‘How do you track a murder hornet?’ Slate asks Dr. Matt Siderhurst

If you’ve been following developments related to the “murder hornets,” properly known as Asian giant hornets, AND you know anything about Eastern Mennonite University’s own Professor Matt Siderhurst, you also know it was a matter of time before he was asked to comment.

Well, finally, he got the call. Siderhurst was among the featured experts in a recent Slate article (the headline alone is awesome):

But maybe you don’t know about either…so we’ll fill you in.

First, murder hornets. These are vicious insects who have recently landed in North America and could wipe out our already beleaguered honey bee population. Scientists recently located and destroyed the first known nest in the United States. This is the short version of the story. More on this here from the New York Times if you’re interested

How did the scientists find the nest? They trapped a hornet, attached a radio transmitter and tracked it back to the nest.

That’s where our own Professor Siderhurst comes in. According to the Slate article: “His team pioneered the Judas insect technique on invasive coconut rhinoceros beetles in Guam.”

It’s called the Judas insect technique, because…well, you get it.

Siderhurst’s team of pioneers included Diego Barahona ‘17 and Katherine Lehman ‘18. Here they are on Guam with a fellow scientist in 2016. The team published their research in Environmental Entomology. Read more here.

Siderhurst is currently working on a number of projects that involve EMU undergrads with both foreign and domestic collaborators. While COVID has delayed international travel, four students have been selected to travel to Australia to do research under Siderhurst’s National Science Foundation International Research Experiences for Students grant. These four students have all been engaged in research projects at EMU that will dovetail with the work on tephritid fruit flies they will eventually be involved in when traveling down under, Siderhurst says.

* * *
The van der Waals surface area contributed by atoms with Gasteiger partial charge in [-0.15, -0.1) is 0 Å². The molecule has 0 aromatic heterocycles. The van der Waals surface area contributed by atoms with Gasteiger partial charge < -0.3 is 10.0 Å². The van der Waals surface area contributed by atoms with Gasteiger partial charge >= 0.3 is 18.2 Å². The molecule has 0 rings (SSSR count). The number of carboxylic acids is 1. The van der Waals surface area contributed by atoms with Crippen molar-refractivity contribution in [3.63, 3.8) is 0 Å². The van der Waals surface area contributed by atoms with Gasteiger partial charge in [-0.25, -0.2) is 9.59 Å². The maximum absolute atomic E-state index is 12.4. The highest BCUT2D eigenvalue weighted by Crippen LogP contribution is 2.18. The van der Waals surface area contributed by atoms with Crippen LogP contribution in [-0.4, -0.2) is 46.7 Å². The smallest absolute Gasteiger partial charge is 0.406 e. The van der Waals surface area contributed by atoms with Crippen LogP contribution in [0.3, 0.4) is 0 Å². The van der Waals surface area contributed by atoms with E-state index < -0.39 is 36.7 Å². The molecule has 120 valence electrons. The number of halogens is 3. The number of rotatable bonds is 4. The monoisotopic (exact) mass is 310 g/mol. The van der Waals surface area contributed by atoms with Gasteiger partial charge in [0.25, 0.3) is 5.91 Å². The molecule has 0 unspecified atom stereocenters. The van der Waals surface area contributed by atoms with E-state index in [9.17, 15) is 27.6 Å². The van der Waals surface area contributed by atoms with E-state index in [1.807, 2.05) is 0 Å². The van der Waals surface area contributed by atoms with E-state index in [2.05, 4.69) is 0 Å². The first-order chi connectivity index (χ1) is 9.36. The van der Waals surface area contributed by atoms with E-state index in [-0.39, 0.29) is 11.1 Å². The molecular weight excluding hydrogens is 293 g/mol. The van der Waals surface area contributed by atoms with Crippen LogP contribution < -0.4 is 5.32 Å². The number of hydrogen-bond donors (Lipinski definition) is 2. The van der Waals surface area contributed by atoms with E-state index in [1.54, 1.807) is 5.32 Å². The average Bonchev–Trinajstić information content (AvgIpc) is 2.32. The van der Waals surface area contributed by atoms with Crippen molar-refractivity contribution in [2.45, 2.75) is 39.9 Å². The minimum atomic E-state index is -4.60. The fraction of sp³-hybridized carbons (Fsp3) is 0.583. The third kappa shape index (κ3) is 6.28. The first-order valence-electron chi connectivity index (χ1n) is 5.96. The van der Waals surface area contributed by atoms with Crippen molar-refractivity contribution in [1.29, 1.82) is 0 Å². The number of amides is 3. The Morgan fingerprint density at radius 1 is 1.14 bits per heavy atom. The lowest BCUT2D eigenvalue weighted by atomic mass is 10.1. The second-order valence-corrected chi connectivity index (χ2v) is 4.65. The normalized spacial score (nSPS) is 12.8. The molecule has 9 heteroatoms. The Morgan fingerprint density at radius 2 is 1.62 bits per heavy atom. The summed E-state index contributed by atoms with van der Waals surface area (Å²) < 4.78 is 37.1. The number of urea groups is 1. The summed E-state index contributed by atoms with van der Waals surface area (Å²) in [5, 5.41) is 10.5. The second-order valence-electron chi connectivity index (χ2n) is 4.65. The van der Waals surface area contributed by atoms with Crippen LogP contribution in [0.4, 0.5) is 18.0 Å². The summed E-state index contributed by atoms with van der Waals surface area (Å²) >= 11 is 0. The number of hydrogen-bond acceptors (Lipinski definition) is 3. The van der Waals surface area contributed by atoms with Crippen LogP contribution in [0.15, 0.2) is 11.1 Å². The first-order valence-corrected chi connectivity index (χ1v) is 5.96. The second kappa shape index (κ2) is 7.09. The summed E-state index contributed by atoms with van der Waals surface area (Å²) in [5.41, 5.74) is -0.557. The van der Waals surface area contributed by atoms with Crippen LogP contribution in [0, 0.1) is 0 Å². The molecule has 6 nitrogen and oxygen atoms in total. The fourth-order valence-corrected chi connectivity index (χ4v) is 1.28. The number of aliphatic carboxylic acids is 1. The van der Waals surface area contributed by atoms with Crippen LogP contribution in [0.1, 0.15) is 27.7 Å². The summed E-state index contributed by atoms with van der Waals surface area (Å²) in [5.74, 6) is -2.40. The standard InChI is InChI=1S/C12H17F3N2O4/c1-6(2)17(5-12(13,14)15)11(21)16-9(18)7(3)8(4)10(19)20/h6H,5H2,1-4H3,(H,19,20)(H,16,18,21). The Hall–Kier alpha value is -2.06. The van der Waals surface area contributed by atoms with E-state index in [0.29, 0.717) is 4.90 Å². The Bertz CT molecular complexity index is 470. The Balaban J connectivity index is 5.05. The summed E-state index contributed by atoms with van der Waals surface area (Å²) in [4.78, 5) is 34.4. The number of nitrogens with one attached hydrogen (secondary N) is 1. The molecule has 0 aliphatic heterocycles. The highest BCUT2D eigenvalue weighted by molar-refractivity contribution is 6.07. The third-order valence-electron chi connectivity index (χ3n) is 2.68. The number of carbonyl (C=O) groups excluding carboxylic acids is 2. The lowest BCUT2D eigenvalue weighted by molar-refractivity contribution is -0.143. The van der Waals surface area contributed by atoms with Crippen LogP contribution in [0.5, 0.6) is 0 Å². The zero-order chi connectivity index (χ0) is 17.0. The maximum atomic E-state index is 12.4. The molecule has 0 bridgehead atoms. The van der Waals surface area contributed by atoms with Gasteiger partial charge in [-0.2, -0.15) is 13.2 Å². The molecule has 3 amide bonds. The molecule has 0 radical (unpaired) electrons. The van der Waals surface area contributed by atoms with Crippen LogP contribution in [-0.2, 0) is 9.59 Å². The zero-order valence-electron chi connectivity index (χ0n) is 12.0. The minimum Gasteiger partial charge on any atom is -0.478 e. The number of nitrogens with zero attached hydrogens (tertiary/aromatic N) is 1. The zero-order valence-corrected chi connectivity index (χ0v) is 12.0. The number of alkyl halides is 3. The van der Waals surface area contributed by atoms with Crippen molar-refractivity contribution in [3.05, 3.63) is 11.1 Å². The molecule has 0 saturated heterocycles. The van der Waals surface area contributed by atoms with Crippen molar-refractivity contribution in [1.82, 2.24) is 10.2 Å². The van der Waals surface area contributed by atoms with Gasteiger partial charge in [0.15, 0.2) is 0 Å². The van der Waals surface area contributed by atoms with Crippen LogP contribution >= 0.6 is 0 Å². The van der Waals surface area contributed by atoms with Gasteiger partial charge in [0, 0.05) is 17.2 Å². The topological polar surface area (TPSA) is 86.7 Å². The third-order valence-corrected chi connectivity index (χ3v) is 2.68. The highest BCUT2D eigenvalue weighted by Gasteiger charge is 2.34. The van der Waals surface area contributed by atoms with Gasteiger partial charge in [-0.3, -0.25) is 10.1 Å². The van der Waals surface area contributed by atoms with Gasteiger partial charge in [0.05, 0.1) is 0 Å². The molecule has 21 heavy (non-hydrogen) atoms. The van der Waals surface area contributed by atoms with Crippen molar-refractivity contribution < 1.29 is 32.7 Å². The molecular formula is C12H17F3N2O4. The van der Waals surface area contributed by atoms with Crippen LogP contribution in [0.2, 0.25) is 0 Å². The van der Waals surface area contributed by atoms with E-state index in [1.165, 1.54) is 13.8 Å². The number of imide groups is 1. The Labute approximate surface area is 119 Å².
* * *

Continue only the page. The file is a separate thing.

EMU students have been the major contributors behind insect tracking and field trapping studies conducted at locations outside of Virginia, he added. “Our students have fabricated tags for insect tracking to be used in Pennsylvania, Hawaii, and Guam, and also synthesized fruit fly lures for a study in Australia.”  

The journal Phytochemistry also recently published results of a three-year collaborative project between students Alexandra Raber and Reuben Peachey-Stoner, Professor Stephen Cessna and Siderhurst on the volatile compounds (pleasant smells, for you non-chemists) released by different species of conifers.

As for his recent media celebrity, Siderhurst was delighted to talk about one of his favorite topics, especially since reporter Asher Jones, on a special fellowship for the American Association for the Advancement of Science, had a unique perspective.

“She had a PhD in entomology,” Siderhurst said. “So that was amazing.”

Feature image credit: EMU; Sheri Hartman/Washington State Department of Agriculture

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